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21 votes
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How does batch size affect convergence of SGD and why?

Sure one update with a big minibatch is "better" (in terms of accuracy) than one update with a small minibatch. This can be seen in the table you copied in your question (call $N$ the sample size): ...
Benoit Sanchez's user avatar
19 votes

For convex problems, does gradient in Stochastic Gradient Descent (SGD) always point at the global extreme value?

Steepest descent can be inefficient even if the objective function is strongly convex. Ordinary gradient descent I mean "inefficient" in the sense that steepest descent can take steps that oscillate ...
Sycorax's user avatar
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17 votes

Batch gradient descent versus stochastic gradient descent

As other answer suggests, the main reason to use SGD is to reduce the computation cost of gradient while still largely maintaining the gradient direction when averaged over many mini-batches or ...
Xiao-Feng Li's user avatar
15 votes

How to choose between SGD with Nesterov momentum and Adam?

In general, there aren't definitive results on one learning algorithm being "better" than another. The common wisdom (which needs to be taken with a pound of salt) has been that Adam requires less ...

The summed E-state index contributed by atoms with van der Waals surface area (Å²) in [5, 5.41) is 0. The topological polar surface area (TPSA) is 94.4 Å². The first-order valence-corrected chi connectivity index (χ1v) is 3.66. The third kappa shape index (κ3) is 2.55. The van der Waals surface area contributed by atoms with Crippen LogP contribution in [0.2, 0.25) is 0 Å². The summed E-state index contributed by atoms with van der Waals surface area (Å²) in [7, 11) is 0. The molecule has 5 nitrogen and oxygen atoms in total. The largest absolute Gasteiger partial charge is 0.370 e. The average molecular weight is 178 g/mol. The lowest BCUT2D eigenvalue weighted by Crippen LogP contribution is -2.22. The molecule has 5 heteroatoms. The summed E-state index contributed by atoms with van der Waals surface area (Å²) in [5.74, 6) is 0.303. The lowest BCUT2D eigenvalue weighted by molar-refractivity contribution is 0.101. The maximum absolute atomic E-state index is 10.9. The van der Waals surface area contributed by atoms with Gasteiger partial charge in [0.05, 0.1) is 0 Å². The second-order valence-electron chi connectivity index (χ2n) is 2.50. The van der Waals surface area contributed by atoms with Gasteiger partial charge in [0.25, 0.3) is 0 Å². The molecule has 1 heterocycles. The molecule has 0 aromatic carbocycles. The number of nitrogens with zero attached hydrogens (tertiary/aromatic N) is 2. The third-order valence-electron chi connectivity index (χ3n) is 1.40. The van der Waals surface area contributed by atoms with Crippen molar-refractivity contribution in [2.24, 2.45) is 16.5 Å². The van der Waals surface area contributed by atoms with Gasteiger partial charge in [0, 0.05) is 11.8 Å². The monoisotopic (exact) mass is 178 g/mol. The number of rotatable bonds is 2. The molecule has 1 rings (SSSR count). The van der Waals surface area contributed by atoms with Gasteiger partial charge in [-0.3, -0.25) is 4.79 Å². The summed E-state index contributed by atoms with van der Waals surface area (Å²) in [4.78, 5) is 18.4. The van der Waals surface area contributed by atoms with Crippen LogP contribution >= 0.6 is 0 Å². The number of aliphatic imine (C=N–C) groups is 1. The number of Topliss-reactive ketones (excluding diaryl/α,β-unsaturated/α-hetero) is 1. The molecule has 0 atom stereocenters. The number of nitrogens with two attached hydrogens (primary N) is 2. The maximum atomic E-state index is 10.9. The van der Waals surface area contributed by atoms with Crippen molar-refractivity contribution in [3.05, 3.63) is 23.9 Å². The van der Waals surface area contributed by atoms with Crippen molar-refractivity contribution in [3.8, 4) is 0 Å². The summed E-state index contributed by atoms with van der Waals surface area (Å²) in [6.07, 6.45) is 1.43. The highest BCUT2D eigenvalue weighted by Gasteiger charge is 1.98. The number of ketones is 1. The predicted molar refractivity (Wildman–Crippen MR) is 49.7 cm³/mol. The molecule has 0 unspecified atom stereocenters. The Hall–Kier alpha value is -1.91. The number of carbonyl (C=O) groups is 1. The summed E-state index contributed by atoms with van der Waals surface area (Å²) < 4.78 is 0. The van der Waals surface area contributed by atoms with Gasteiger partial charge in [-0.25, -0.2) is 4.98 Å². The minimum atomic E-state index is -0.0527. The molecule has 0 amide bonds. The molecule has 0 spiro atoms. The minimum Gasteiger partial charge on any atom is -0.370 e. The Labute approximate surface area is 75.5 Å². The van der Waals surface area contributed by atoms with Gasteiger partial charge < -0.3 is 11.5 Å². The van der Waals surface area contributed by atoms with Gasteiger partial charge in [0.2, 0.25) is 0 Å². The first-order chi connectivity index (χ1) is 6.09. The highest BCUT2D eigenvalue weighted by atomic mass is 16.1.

Austin Shin's user avatar
14 votes

Who invented stochastic gradient descent?

See Rosenblatt F. The perceptron: A probabilistic model for information storage and organization in the brain. Psychological review. 1958 Nov;65(6):386. I am not sure if SGD was invented ...
Sam Weisenthal's user avatar
13 votes

How to set mini-batch size in SGD in keras

Yes you are right. In Keras batch_size refers to the batch size in Mini-batch Gradient Descent. If you want to run a Batch Gradient Descent, you need to set the <...
Ernest S Kirubakaran's user avatar
13 votes

For convex problems, does gradient in Stochastic Gradient Descent (SGD) always point at the global extreme value?

Local steepest direction is not the same with the global optimum direction. If it were, then your gradient direction wouldn't change; because if you go towards your optimum always, your direction ...
gunes's user avatar
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12 votes

RMSProp and Adam vs SGD

After researching a few articles online and Keras documentation it is suggested that the RMSProp optimizer is recommended for recurrent neural networks.https://github.com/keras-team/keras/blob/master/...
Alejandro Trujillo's user avatar
11 votes

Why second order SGD convergence methods are unpopular for deep learning?